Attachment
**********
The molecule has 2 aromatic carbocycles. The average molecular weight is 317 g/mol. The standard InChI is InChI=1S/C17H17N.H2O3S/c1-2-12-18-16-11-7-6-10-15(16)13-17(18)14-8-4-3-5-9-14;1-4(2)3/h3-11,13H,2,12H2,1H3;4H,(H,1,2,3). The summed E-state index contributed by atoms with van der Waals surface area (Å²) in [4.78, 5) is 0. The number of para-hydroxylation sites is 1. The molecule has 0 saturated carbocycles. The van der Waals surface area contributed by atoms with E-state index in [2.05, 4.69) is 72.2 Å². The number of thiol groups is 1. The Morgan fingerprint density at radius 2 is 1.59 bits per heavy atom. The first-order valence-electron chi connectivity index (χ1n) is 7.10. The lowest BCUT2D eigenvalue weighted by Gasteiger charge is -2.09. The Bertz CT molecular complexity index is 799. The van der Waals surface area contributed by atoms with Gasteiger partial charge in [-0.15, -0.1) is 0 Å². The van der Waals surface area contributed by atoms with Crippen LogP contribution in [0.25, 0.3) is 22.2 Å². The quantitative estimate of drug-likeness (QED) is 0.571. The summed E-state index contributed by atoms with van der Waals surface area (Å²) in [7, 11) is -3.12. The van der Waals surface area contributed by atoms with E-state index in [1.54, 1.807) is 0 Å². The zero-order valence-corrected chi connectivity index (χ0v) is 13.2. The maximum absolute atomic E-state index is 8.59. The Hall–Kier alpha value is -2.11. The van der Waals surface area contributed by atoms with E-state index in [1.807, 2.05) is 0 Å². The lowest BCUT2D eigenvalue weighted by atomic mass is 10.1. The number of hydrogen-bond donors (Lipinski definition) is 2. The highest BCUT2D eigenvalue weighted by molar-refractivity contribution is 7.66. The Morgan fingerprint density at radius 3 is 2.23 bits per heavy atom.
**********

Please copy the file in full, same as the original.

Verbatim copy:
The molecule has 2 aromatic carbocycles. The average molecular weight is 317 g/mol. The standard InChI is InChI=1S/C17H17N.H2O3S/c1-2-12-18-16-11-7-6-10-15(16)13-17(18)14-8-4-3-5-9-14;1-4(2)3/h3-11,13H,2,12H2,1H3;4H,(H,1,2,3). The summed E-state index contributed by atoms with van der Waals surface area (Å²) in [4.78, 5) is 0. The number of para-hydroxylation sites is 1. The molecule has 0 saturated carbocycles. The van der Waals surface area contributed by atoms with E-state index in [2.05, 4.69) is 72.2 Å². The number of thiol groups is 1. The Morgan fingerprint density at radius 2 is 1.59 bits per heavy atom. The first-order valence-electron chi connectivity index (χ1n) is 7.10. The lowest BCUT2D eigenvalue weighted by Gasteiger charge is -2.09. The Bertz CT molecular complexity index is 799. The van der Waals surface area contributed by atoms with Gasteiger partial charge in [-0.15, -0.1) is 0 Å². The van der Waals surface area contributed by atoms with Crippen LogP contribution in [0.25, 0.3) is 22.2 Å². The quantitative estimate of drug-likeness (QED) is 0.571. The summed E-state index contributed by atoms with van der Waals surface area (Å²) in [7, 11) is -3.12. The van der Waals surface area contributed by atoms with E-state index in [1.54, 1.807) is 0 Å². The zero-order valence-corrected chi connectivity index (χ0v) is 13.2. The maximum absolute atomic E-state index is 8.59. The Hall–Kier alpha value is -2.11. The van der Waals surface area contributed by atoms with E-state index in [1.807, 2.05) is 0 Å². The lowest BCUT2D eigenvalue weighted by atomic mass is 10.1. The number of hydrogen-bond donors (Lipinski definition) is 2. The highest BCUT2D eigenvalue weighted by molar-refractivity contribution is 7.66. The Morgan fingerprint density at radius 3 is 2.23 bits per heavy atom.